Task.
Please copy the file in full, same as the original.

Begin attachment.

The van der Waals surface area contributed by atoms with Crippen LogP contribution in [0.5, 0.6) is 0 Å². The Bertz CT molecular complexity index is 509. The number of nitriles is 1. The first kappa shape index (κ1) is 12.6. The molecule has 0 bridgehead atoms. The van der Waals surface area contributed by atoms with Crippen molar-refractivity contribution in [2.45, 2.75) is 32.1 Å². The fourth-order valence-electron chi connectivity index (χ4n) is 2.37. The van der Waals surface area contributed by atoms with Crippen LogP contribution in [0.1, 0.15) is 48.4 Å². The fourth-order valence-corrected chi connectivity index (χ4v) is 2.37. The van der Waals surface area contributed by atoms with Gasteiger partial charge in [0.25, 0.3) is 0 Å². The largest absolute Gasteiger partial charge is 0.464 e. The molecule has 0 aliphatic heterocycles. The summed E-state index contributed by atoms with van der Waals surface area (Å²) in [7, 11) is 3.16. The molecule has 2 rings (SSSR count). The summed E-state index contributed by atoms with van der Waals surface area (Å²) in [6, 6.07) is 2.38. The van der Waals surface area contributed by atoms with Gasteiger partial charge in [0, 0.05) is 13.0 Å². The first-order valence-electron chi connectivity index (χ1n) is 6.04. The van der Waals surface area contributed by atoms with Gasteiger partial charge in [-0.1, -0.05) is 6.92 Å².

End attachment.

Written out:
The van der Waals surface area contributed by atoms with Crippen LogP contribution in [0.5, 0.6) is 0 Å². The Bertz CT molecular complexity index is 509. The number of nitriles is 1. The first kappa shape index (κ1) is 12.6. The molecule has 0 bridgehead atoms. The van der Waals surface area contributed by atoms with Crippen molar-refractivity contribution in [2.45, 2.75) is 32.1 Å². The fourth-order valence-electron chi connectivity index (χ4n) is 2.37. The van der Waals surface area contributed by atoms with Crippen LogP contribution in [0.1, 0.15) is 48.4 Å². The fourth-order valence-corrected chi connectivity index (χ4v) is 2.37. The van der Waals surface area contributed by atoms with Gasteiger partial charge in [0.25, 0.3) is 0 Å². The largest absolute Gasteiger partial charge is 0.464 e. The molecule has 0 aliphatic heterocycles. The summed E-state index contributed by atoms with van der Waals surface area (Å²) in [7, 11) is 3.16. The molecule has 2 rings (SSSR count). The summed E-state index contributed by atoms with van der Waals surface area (Å²) in [6, 6.07) is 2.38. The van der Waals surface area contributed by atoms with Gasteiger partial charge in [0, 0.05) is 13.0 Å². The first-order valence-electron chi connectivity index (χ1n) is 6.04. The van der Waals surface area contributed by atoms with Gasteiger partial charge in [-0.1, -0.05) is 6.92 Å².